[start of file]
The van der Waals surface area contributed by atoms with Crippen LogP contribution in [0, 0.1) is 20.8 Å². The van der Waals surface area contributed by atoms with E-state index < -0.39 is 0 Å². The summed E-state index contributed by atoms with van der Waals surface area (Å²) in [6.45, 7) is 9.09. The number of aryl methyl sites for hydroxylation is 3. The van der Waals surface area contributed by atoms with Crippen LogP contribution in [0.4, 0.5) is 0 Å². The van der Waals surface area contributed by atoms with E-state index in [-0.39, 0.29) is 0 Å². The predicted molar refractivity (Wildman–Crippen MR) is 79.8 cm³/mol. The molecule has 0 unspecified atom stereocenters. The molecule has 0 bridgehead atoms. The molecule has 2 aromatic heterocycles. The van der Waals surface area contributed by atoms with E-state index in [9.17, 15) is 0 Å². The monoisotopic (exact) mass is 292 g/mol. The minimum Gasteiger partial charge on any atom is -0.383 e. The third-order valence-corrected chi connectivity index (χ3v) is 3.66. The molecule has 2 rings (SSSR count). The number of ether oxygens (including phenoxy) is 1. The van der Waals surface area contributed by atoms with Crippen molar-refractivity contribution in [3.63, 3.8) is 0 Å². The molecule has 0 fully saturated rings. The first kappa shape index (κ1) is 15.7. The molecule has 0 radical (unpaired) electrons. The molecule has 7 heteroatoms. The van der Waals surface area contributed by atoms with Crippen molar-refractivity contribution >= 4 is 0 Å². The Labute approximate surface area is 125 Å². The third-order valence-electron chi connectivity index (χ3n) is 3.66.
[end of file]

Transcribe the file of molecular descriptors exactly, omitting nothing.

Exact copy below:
The van der Waals surface area contributed by atoms with Crippen LogP contribution in [0, 0.1) is 20.8 Å². The van der Waals surface area contributed by atoms with E-state index < -0.39 is 0 Å². The summed E-state index contributed by atoms with van der Waals surface area (Å²) in [6.45, 7) is 9.09. The number of aryl methyl sites for hydroxylation is 3. The van der Waals surface area contributed by atoms with Crippen LogP contribution in [0.4, 0.5) is 0 Å². The van der Waals surface area contributed by atoms with E-state index in [-0.39, 0.29) is 0 Å². The predicted molar refractivity (Wildman–Crippen MR) is 79.8 cm³/mol. The molecule has 0 unspecified atom stereocenters. The molecule has 0 bridgehead atoms. The molecule has 2 aromatic heterocycles. The van der Waals surface area contributed by atoms with E-state index in [9.17, 15) is 0 Å². The monoisotopic (exact) mass is 292 g/mol. The minimum Gasteiger partial charge on any atom is -0.383 e. The third-order valence-corrected chi connectivity index (χ3v) is 3.66. The molecule has 2 rings (SSSR count). The number of ether oxygens (including phenoxy) is 1. The van der Waals surface area contributed by atoms with Crippen molar-refractivity contribution in [3.63, 3.8) is 0 Å². The molecule has 0 fully saturated rings. The first kappa shape index (κ1) is 15.7. The molecule has 0 radical (unpaired) electrons. The molecule has 7 heteroatoms. The van der Waals surface area contributed by atoms with Crippen molar-refractivity contribution >= 4 is 0 Å². The Labute approximate surface area is 125 Å². The third-order valence-electron chi connectivity index (χ3n) is 3.66.